Educational Research: Reconstructing the Curriculum


What conditions of teaching promote learning? How should the school curriculum be restructured in order to work with, rather than against, the way that students understand the world? These are the types of fundamental questions that a novel, interdisciplinary doctoral programme in educational research at the Carl-von-Ossietzky-University of Oldenburg is trying to answer. Born out of the educational research section of the biology department in Oldenburg in 2001, 10 different study groups (the university?s educational programmes for biology, chemistry, mathematics, physics, German language and literature, English language, history, elementary science and social studies, theories of education, and educational research) now participate. The extension of this work to disciplines beyond biology was a response to the need for strong subject-based research on the teaching of school subjects.

The purpose of the programme?s research is to lead to better teaching methods. It is sponsored by Lower Saxony?s State Ministry of Science and Culture. Currently, a total of 18 PhD students are enrolled in the programme. While 12 participants are grant-supported, six work as scientific assistants or are even still active in school teaching, which allows a close connection to the day-to-day business of teaching. Overall, the programme has a practical approach because for the majority of the students, their research requires them to visit classrooms and to actively participate in teaching. Although no formal arrangements exist to implement the project?s findings into practical teaching, the ministry and other institutions have expressed an interest in the research results.

The research is based on the model of Educational Reconstruction. A key assumption of the model is that, by having a more intimate knowledge of the students? ideas, the curriculum developer can create a curriculum content that is more adequate to the student?s understanding of the subject. Three areas of research are being addressed within the programme. First, analysis of the content structure and the concepts behind it allow the scientific clarification of the subject matter. Secondly, empirical investigation of the learners? own views and notions concerning any specific fact or subject allows a better comprehension of the students? perspectives. Thirdly, in educational structuring, the structure of the subject matter is gained by relating the student?s perspective to the scientific perspective. Thus, subjects can be taught in accordance with the learners? perspectives.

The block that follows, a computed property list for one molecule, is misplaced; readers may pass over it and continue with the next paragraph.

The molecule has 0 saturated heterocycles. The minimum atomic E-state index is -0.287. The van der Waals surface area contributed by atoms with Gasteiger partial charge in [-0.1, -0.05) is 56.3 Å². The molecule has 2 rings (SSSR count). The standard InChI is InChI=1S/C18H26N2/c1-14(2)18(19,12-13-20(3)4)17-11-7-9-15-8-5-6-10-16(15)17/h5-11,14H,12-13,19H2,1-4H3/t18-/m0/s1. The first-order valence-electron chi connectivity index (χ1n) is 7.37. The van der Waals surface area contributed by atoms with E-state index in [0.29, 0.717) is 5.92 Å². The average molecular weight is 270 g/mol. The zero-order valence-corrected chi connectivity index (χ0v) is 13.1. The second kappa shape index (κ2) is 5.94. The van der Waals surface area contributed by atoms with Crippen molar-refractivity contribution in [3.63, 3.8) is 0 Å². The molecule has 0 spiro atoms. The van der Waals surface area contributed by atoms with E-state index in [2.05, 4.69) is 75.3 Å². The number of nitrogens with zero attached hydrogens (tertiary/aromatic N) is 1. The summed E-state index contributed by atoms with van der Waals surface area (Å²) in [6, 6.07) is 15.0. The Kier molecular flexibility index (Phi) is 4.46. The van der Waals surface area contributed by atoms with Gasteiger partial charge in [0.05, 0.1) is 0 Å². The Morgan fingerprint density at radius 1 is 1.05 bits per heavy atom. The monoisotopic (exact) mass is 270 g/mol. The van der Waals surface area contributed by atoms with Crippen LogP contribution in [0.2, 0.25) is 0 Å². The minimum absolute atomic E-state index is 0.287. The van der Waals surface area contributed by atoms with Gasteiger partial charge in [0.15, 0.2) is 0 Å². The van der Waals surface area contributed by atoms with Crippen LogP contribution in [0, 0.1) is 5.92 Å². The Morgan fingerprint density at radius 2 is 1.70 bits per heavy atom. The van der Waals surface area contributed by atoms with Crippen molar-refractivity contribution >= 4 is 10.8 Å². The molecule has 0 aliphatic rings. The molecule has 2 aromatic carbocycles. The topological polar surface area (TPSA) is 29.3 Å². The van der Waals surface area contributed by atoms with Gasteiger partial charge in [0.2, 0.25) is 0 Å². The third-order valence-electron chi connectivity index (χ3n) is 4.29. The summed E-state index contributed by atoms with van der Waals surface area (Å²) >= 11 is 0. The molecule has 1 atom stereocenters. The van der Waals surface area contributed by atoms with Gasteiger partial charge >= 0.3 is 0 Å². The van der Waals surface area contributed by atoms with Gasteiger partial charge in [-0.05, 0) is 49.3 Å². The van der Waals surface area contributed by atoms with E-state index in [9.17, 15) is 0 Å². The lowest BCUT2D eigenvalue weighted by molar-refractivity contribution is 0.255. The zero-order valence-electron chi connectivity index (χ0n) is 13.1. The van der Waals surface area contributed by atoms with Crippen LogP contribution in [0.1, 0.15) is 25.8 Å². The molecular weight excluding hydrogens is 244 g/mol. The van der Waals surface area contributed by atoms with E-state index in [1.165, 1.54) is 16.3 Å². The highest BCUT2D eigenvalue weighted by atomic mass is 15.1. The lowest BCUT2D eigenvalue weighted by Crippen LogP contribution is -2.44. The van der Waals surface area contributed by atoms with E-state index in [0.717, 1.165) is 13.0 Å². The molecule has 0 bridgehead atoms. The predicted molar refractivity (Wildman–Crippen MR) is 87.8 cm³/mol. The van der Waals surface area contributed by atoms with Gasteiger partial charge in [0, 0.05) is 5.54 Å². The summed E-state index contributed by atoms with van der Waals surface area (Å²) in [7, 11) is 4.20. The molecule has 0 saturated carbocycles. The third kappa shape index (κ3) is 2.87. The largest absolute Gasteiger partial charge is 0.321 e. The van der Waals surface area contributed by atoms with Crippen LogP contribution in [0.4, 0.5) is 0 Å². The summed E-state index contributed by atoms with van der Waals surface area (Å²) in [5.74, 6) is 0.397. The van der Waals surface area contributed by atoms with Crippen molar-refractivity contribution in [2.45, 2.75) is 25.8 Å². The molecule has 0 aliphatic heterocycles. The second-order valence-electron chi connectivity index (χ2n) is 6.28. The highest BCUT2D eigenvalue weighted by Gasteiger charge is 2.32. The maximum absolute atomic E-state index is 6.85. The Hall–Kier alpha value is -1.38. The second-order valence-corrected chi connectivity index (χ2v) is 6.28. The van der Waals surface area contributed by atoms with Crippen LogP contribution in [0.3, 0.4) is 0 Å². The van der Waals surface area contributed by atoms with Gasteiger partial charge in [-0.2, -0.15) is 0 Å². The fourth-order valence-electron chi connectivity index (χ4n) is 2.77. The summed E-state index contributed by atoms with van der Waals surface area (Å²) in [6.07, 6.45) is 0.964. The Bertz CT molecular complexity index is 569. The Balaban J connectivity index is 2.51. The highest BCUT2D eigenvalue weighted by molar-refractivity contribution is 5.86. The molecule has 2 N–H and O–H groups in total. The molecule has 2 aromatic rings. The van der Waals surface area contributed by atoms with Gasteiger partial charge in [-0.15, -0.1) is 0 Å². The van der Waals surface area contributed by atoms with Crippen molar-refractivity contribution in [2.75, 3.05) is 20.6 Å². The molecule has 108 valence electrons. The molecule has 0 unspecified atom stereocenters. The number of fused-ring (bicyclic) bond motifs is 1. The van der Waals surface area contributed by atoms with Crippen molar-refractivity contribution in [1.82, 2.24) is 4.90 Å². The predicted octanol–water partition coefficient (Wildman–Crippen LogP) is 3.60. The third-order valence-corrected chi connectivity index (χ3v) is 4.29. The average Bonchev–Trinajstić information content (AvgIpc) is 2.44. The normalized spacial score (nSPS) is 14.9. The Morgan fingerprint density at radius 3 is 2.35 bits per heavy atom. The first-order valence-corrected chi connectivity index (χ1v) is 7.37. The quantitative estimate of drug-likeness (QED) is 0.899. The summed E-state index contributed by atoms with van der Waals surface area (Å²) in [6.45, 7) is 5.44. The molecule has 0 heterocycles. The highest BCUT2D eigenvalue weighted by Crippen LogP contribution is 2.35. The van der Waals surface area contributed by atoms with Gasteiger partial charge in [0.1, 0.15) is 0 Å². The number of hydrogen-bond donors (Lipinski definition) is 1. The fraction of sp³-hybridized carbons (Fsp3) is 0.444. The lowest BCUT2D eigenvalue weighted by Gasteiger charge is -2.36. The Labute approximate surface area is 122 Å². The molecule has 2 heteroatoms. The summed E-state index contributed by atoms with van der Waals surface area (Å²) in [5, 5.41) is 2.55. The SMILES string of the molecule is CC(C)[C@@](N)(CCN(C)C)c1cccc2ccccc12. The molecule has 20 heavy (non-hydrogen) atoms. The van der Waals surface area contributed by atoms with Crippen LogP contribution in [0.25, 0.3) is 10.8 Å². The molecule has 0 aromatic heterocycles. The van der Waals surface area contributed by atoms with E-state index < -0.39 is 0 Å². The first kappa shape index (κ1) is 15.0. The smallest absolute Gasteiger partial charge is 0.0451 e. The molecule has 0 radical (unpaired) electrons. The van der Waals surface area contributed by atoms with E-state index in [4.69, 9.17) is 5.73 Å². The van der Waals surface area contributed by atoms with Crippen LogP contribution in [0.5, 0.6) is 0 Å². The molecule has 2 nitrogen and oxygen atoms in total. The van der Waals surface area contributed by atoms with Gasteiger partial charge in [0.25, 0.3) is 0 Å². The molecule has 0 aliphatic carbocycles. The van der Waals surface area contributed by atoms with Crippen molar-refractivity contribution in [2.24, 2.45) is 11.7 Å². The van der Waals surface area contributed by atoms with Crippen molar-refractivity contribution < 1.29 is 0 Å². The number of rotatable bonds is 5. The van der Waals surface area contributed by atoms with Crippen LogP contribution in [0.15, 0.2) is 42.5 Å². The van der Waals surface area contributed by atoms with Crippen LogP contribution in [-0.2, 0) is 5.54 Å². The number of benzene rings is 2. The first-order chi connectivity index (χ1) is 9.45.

The cooperation of researchers in natural sciences and humanities is a characteristic feature of this programme. Our personal point of view is the one of research in English language education and German language education. The transfer of the ideas of the educational reconstruction model to a linguistic subject matter is one of our specific goals as linguists and researchers in education. A great advantage is the opportunity to work in a group, avoiding the isolation that doctoral candidates in the humanities often face. It is the source of both broad subject-related and personal inspiration.

The international orientation of the programme is guaranteed by the participation of foreign doctoral candidates and by the presence of participants of our group at international conferences. Every group member takes part in a course of PhD studies provided by the participating professors of the University of Oldenburg. In addition, professors and researchers of other universities are invited during the semester to give talks about specific subjects and recent research. Furthermore, one workshop in each semester is provided as a platform for the discussion of current problems and questions in the working process.

Although, as already mentioned, some of our colleagues are still teaching and wish to continue as teachers upon completing their dissertations, the overall structure of the programme prepares the participants for a research career. There is no set career path for the programme?s graduates, but we think that the contacts with guest lecturers, for example, will be very helpful with respect to future career prospects.

After a year of work on our projects, we are able to say that the programme has offered us--besides a variety of new scientific perspectives--a number of good professional and personal relationships. Thanks to the community spirit of the doctoral candidates there is a great motivation to continue with the work and to surmount obstacles. The financial support enables us to concentrate on our research, which should reduce our time to graduation. While 12 doctoral candidates are currently supported by the Georg Christoph Lichtenberg Scholarship for 2 years (with the possibility of extension for a further year), three more scholarship-financed PhD positions are available now. The application deadline is 1 September.

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